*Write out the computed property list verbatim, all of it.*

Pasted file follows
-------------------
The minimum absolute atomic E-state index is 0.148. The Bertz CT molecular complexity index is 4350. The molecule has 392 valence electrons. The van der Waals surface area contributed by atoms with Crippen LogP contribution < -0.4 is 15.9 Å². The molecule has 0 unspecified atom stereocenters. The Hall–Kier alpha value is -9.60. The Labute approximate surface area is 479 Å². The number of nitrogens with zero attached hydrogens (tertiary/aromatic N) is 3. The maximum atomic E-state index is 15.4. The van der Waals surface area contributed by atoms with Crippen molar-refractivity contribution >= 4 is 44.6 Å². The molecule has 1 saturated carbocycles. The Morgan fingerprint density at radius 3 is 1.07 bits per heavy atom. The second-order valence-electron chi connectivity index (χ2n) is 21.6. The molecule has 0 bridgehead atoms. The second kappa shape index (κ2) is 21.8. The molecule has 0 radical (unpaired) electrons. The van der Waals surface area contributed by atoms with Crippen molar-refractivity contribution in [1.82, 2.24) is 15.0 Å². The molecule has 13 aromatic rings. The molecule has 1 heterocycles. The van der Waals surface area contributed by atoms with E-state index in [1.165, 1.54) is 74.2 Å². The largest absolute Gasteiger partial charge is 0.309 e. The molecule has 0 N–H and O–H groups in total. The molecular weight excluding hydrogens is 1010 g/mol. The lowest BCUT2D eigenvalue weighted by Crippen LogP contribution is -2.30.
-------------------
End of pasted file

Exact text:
The minimum absolute atomic E-state index is 0.148. The Bertz CT molecular complexity index is 4350. The molecule has 392 valence electrons. The van der Waals surface area contributed by atoms with Crippen LogP contribution < -0.4 is 15.9 Å². The molecule has 0 unspecified atom stereocenters. The Hall–Kier alpha value is -9.60. The Labute approximate surface area is 479 Å². The number of nitrogens with zero attached hydrogens (tertiary/aromatic N) is 3. The maximum atomic E-state index is 15.4. The van der Waals surface area contributed by atoms with Crippen molar-refractivity contribution >= 4 is 44.6 Å². The molecule has 1 saturated carbocycles. The Morgan fingerprint density at radius 3 is 1.07 bits per heavy atom. The second-order valence-electron chi connectivity index (χ2n) is 21.6. The molecule has 0 bridgehead atoms. The second kappa shape index (κ2) is 21.8. The molecule has 0 radical (unpaired) electrons. The van der Waals surface area contributed by atoms with Crippen molar-refractivity contribution in [1.82, 2.24) is 15.0 Å². The molecule has 13 aromatic rings. The molecule has 1 heterocycles. The van der Waals surface area contributed by atoms with E-state index in [1.165, 1.54) is 74.2 Å². The largest absolute Gasteiger partial charge is 0.309 e. The molecule has 0 N–H and O–H groups in total. The molecular weight excluding hydrogens is 1010 g/mol. The lowest BCUT2D eigenvalue weighted by Crippen LogP contribution is -2.30.